Then, I went abroad to Dublin. I could not find a social ballroom in Dublin, but I did find social swing, and céilís (social Irish dance), and then salsa, and then Argentine tango. Yes, I learned Argentine tango in Dublin and had a great time. It was one of the most immersive parts of my study abroad. I would go to a social, alone or with friends, and meet people of all ages from all over Ireland and Europe. I’d have one partner who had lived in Dublin their whole life and then another one from Poland. I even managed to go swing dancing while on a weekend trip to Edinburgh. The céilís in particular held a special place in my heart because it was one of the first times in a while I had been able to Irish dance purely for the joy of it and not worry about being perfect for an audience or judges (I do still love to perform and compete though, but dancing for dancing’s sake is different).

At the same time, I got to participate in the active creation of an art form that I have loved since I was little. I was that little girl who wanted to be a Disney princess and do the waltz. Now, I have options for what type of waltz I want to do for a given song, and if a waltz doesn’t fit, then a foxtrot, tango, rumba, cha cha, swing or one of the other styles I know probably will. To be able to meet someone totally random and then dance a full song with them as you actively participate in the creation of art for nothing more than the love of it is one of the purest forms of human connection I have ever experienced and can sometimes feel magical.

What happened to me in Dublin holds true at home, both in Maryland, where I am from, and at Notre Dame. Dancing at Notre Dame with the ballroom and swing dance clubs has helped me make some of my best friends on campus and helped me engage with the greater South Bend community. There are weekly ballroom socials that the club sometimes attends on Fridays at Forever Dance, and even though I haven’t made it yet, I want to try the weekly Latin nights at Ironhand Wine Bar. When I am home in Maryland, there are several places I like to go dancing that have introduced me to people I never would have met otherwise.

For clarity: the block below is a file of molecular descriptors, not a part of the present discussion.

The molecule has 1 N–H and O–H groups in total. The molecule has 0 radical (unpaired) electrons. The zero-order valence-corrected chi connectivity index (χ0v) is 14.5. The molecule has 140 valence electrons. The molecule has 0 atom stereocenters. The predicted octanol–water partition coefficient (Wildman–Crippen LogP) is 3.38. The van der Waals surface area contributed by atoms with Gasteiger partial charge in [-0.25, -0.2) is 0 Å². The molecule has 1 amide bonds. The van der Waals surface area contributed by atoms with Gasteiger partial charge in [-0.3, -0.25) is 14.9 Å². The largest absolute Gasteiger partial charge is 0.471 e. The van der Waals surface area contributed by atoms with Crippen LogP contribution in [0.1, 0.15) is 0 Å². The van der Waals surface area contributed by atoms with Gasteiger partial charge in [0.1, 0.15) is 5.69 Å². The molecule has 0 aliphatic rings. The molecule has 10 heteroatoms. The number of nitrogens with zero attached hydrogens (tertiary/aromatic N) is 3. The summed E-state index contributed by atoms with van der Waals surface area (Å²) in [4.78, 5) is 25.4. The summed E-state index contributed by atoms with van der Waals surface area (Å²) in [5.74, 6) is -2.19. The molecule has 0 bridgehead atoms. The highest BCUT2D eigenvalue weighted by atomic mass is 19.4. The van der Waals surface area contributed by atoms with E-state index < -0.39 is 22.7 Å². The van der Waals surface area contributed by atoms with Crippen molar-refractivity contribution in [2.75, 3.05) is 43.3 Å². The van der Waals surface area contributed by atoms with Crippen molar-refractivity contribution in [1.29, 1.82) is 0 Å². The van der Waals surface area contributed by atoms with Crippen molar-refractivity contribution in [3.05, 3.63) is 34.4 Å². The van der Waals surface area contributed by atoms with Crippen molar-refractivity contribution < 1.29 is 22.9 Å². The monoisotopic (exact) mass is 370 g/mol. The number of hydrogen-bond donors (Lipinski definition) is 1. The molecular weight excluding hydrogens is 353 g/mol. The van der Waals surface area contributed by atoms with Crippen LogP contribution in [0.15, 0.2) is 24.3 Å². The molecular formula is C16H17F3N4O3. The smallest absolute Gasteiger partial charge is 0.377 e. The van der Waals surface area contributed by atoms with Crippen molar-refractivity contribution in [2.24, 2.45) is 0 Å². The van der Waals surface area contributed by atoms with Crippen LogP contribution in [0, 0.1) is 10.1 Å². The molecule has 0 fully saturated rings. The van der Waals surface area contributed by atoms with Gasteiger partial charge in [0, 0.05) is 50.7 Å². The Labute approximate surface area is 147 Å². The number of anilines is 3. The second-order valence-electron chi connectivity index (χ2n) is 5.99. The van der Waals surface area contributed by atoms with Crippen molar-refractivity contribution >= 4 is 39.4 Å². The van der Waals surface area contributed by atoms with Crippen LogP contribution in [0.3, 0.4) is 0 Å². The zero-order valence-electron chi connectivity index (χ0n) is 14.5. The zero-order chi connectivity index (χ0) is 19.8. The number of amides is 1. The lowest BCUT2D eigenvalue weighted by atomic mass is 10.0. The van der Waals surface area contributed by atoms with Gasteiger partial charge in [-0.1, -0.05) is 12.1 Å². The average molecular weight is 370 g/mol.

The best part? It’s a lifelong skill. Every time I go out dancing, my partners range from my age to people in their sixties and seventies. I have also met upper-level dancers at competitions who started competing in college and continued for the next decade. Once you learn how to dance, you have that knowledge forever.

Social dancing is not something I ever thought I would do, but now that I do it, I could never imagine living without it. It has enriched my life in so many ways from helping me meet new people anywhere I travel to allowing me to actively engage in a gorgeous art form while I am simply doing something for fun. Also, now, when I am at a party, I know what to actually do on the dance floor for any song beyond just enthusiastically jumping to music. It is so much better.

So, I ask, why don’t we dance?

The views expressed in this column are those of the author and not necessarily those of The Observer.

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About Cecelia Swartz

Cecelia Swartz is a senior from Bethesda, MD majoring in English and minoring in European studies and French. She enjoys reading, writing, dancing, talking about dancing, and teaching her unsuspecting friends to dance.

Contact Cecelia